For almost our entire history ideas were free. The works of Shakespeare, Gutenberg, and Rembrandt could be openly copied and built upon. But the growing dominance of the market economy, where the products of our intellectual labors are bought and sold, produced an unfortunate side-effect.

Let’s say a guy invents a better light bulb. His price needs to cover not just the manufacturing cost, but also the cost of inventing the thing in the first place.

Now let's say a competitor starts manufacturing a copy of the invention. The competitor doesn't need to cover those development costs so his version can be cheaper.

The bottom line: original creations can’t compete with the price of copies.

In the United States the introduction of copyrights and patents was intended to address this imbalance. Copyrights covered media; patents covered inventions. Both aimed to encourage the creation and proliferation of new ideas by providing a brief and limited period of exclusivity, a period where no one else could copy your work. This gave creators a window in which to cover their investment and earn a profit. After that their work entered the public domain, where it could spread far and wide and be freely built upon.

And it was this that was the goal: a robust public domain, an affordable body of ideas, products, arts and entertainment available to all. The core belief was in the common good, what would benefit everyone.

But over time, the power of the market transformed this principle beyond recognition. Influential thinkers proposed that ideas are a form of property, and this conviction would eventually yield a new term… intellectual property.

This was a meme that would multiply wildly, thanks in part to a quirk of human psychology known as Loss Aversion.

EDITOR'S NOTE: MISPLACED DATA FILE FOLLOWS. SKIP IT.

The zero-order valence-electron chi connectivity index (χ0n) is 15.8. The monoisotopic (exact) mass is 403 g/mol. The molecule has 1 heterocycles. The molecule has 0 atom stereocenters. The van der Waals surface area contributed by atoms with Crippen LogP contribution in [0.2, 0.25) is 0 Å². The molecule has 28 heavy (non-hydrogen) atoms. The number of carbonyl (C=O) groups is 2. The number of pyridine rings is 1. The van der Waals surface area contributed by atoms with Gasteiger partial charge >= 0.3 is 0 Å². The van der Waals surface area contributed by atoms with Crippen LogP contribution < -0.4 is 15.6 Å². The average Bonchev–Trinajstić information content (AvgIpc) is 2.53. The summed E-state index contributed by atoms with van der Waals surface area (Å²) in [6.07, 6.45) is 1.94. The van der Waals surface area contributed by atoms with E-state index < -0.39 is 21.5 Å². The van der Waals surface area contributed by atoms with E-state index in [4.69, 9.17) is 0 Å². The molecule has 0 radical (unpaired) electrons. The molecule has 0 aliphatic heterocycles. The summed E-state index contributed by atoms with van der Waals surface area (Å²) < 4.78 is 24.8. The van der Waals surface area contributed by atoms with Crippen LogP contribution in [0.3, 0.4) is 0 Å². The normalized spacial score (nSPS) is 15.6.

Simply put, we hate losing what we've got. People tend to place a much higher value on losses than on gains. So the gains we get from copying the work of others don’t make a big impression, but when it’s our ideas being copied, we perceive this as a loss and we get territorial.

For instance, Disney made extensive use of the public domain. Stories like Snow White, Pinnochio and Alice in Wonderland were all taken from the public domain. But when it came time for the copyright of Disney’s early films to expire, they lobbied to have the term of copyright extended.

Artist Shepard Fairey has frequently used existing art in his work. This practice came to head when he was sued by the Associated Press for basing his famous Obama Hope poster on their photo. Nonetheless, when it was his imagery used in a piece by Baxter Orr, Fairey threatened to sue.

And lastly, Steve Jobs was sometimes boastful about Apple's history of copying.

But he harbored deep grudges against those who dared to copy Apple.

I'm going to destroy Android, because it's a stolen product. I'm willing to go thermonuclear war on this.

When we copy we justify it. When others copy we vilify it. Most of us have no problem with copying... as long as we're the ones doing it.

So with a blind eye toward our own mimicry, and propelled by faith in markets and ownership, intellectual property swelled beyond its original scope with broader interpretations of existing laws, new legislation, new realms of coverage and alluring rewards.

In 1981 George Harrison lost a 1.5 million dollar case for “subconsciously” copying the doo-wop hit “He’s So Fine” in his ballad “My Sweet Lord.”

Prior to this plenty of songs sounded much more like other songs without ending up in court. Ray Charles created the prototype for soul music when he based "I Got a Woman" on the gospel song "It Must be Jesus."

Starting in the late nineties, a series of new copyright laws and regulations began to be introduced...

Titles: NET Act, 1997 DMCA, 1998 PRO-IP, 2008 The Enforcement of Intellectual Property Rights Act of 2008

...and many more are in the works.

Titles: Innovative Design Protection and Piracy Prevention Act Stop Online Piracy Act (SOPA) "Six Strikes Plan"

The most ambitious in scope are trade agreements. Because these are treaties, not laws, they can be negotiated in secret, with no public input and no congressional approval. In 2011 ACTA was signed by President Obama, and the Trans-Pacific Partnership Agreement, currently being written in secret, aims to spread even stronger US-style protections around the world.

Titles: ACTA Signed by Canada, Australia, Japan, Morocco, New Zealand, Singapore, and South Korea. the EU.

Trans-Pacific Partnership Agreement To be signed by: Australia, New Zealand, and the rest of North America, Russia and Asia

Of course, when the United States itself was a developing economy, it refused to sign treaties and had no protection for foreign authors. Charles Dickens famously complained about America's bustling book piracy market, calling it "a horrible thing that scoundrel-booksellers should grow rich."<